In contrast with yesterday, today we had to wake up much then earlier than we’ve had to so far over the course of the trip. Bright and early, all of us were in he lobby by 6 am with a packed breakfast from the hotel that consisted of a banana, some bread, some bagged milk, and pork pie. By about 6:15, we were off to a beach resort located in the coastal city of Vung Tau.
The drive to Vung Tau is about three hours long, and something surprising was the way the scenery changed so quickly. Within Ho Chi Minh City, there are very expensive stores, beautiful buildings, and a variety of people that sell small things on the street or are in business clothing going to work. Not more than 30 minutes outside of the city, the communities we drove through differed greatly from the city. For example, the streets were lined with trash, and even though this is also true for the city, there was trash everywhere on the streets. Additionally, many of the streets weren’t paved, some of them ranging from a narrow dirt road to simply a small path for a motor bike. In terms of the shops, while I have seen both a Gucci and Versace store in Ho Chi Minh City, there is nothing related to this in the communities we drove through. All of the shops were run by local people, and sometimes didn’t even have doors, as they were just open and taking place in a garage almost. The people were also different, in that there were much fewer people wearing business clothing. Most people seemed to be wearing casual clothes for working in a store that they run, or another small shop. A final point of comparison was the physical scenery. There was much more greenery in the communities we drove through, as there were large bodies of water, large farms, and even some wild goats and cows roaming whenever they please. All of these comparisons illustrate an interesting concept; even though Vietnam has globalized and developed, much of this has only been happening in cities, as many people outside the city continue to live in ramshackle houses and dirt paths for roads. Furthermore, this is interesting because agriculture is still a large part of the Vietnam economy, as they are huge exporters of rice and coffee and in turn need people to work to perform these tasks. In turn, as Vietnam continues to globalize and develop, I would anticipate a disparity between the rich and poor begin to develop as well, since many people in cities will be able to thrive with opportunity, while people in more rural areas with begin to face increasing hardship.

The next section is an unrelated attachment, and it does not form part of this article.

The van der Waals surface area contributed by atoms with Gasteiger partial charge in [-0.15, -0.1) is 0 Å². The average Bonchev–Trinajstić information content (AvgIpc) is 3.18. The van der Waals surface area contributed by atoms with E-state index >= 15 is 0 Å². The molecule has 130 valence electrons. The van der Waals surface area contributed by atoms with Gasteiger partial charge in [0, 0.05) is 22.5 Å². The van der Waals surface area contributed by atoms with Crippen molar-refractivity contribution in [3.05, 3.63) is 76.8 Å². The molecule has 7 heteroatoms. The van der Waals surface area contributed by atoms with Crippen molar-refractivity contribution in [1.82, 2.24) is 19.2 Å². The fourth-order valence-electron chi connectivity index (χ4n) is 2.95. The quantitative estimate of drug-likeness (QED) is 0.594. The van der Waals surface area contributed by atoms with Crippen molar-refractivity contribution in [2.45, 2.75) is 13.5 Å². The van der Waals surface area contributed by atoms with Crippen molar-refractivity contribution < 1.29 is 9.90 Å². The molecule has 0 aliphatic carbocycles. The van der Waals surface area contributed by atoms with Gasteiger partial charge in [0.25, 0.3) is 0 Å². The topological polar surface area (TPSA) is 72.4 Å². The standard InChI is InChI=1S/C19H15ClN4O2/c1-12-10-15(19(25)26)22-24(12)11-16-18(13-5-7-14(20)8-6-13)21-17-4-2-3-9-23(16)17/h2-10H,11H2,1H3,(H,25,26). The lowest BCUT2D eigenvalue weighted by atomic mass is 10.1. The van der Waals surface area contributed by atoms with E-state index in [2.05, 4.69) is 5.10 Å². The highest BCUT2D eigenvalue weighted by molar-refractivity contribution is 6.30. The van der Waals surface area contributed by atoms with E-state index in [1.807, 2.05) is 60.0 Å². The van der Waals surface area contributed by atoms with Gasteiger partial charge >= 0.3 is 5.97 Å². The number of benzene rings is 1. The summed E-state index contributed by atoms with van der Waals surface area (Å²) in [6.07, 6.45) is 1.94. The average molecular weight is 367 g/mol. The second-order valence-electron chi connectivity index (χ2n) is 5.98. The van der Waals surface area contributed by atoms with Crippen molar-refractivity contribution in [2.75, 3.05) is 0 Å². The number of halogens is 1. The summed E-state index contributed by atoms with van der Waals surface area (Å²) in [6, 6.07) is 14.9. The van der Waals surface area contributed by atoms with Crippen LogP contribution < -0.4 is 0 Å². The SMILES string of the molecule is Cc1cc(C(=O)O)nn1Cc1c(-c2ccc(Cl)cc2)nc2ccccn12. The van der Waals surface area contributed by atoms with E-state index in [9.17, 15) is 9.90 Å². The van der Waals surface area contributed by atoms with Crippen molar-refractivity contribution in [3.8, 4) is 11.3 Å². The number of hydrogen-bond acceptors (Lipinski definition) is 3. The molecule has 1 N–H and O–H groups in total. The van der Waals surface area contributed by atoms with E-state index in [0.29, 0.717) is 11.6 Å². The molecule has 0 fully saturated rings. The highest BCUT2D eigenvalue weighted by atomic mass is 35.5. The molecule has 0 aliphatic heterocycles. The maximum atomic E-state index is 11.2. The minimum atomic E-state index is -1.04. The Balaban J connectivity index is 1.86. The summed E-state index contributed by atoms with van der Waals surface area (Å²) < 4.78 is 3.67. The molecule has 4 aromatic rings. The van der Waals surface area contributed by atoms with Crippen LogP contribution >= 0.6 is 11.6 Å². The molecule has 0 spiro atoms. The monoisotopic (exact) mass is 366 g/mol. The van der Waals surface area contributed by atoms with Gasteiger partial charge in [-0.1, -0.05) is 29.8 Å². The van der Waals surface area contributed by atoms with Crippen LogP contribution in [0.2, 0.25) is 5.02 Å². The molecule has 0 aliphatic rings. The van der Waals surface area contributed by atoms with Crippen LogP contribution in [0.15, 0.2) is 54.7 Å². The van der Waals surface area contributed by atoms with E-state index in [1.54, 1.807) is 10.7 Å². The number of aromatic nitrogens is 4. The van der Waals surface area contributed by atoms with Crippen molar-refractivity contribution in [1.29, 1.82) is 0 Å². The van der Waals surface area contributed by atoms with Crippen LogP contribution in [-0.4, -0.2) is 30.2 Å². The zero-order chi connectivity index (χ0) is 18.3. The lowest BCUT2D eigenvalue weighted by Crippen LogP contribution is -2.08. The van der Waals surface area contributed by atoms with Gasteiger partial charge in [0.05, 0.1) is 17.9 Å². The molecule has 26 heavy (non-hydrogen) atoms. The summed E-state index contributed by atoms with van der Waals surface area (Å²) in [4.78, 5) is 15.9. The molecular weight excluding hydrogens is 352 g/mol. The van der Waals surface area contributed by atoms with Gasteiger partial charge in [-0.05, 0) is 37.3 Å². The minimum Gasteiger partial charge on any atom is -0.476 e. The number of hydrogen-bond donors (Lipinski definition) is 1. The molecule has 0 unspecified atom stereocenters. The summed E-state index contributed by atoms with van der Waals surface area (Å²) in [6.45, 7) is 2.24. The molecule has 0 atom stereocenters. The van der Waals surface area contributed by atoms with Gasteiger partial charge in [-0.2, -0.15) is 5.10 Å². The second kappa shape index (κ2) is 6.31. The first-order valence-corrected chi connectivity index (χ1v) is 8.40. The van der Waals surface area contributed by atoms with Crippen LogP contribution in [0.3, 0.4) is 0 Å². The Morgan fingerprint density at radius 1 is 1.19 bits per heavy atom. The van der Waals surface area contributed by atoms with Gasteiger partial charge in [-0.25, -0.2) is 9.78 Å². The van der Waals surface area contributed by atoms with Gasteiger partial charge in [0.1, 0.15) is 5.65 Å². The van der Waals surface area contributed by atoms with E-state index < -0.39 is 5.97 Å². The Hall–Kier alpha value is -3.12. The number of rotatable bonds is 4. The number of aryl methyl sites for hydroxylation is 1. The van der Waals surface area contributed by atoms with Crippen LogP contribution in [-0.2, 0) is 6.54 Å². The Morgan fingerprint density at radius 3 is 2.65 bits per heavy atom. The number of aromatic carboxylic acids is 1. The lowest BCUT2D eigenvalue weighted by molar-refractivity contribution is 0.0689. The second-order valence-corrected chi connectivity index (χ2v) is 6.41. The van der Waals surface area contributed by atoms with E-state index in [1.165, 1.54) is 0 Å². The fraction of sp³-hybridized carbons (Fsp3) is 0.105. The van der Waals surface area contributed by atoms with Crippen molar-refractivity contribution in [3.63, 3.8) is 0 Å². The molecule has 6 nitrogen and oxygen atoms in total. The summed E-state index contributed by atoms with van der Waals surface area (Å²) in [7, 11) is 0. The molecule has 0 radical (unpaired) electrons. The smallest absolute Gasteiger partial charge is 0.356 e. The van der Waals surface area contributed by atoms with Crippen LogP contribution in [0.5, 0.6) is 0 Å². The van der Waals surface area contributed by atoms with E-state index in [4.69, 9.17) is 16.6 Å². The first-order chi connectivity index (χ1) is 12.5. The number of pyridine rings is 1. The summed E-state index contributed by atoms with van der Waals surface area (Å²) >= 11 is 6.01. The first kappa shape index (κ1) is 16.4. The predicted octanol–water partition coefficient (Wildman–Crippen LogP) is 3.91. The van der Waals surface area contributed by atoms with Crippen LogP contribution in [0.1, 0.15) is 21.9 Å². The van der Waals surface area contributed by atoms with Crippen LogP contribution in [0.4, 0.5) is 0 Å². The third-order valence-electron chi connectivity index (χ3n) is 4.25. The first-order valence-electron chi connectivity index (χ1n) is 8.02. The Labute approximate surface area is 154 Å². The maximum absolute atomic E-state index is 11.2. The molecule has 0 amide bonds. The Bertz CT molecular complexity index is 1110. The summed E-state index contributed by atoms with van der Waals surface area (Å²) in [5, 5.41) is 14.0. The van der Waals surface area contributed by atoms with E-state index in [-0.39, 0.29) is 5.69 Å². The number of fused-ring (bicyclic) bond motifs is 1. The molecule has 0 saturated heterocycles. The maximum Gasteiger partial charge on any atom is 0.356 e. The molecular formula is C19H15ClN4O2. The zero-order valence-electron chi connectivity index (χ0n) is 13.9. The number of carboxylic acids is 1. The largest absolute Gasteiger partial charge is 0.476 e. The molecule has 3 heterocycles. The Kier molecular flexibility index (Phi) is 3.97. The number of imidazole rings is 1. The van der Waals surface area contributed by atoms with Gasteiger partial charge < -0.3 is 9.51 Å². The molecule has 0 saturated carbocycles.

Upon our arrival in Vung Tau, the first thing we did was climb to Jesus! In Vung Tau, there is a huge statue of Jesus with his arms open wide, and one can climb tons of stairs to the statue, and then even more steps inside to stand on Jesus’ shoulders. Even though it was extremely hot, the view definitely made everything worth it.
Afterwards, we spent the rest of our time in Vung Tau at a beautiful beach side resort and pool. It was so nice to spend some time relaxing in the sun, and we all loaded up with sunscreen so nobody burns (hopefully). The ocean was surprisingly warm, and definitely threw everyone off, because we all went into the ocean expecting something refreshing, but the water is very warm. Additionally, there were multiple jellyfish in the water, which were cool but also steered us away from the beach and so most of us spent our time in the pool.
In all, Vung Tau was a cool place. I did not have any expectations for it it terms of a resort town, but it’s fairly clear that the area is able to thrive from the tourists attracted to the area due to the beautiful coast and warm weather. It was super fun to just take a day to relax after a full week of lectures and site visits, and I’m so glad that this experience is a part of this program.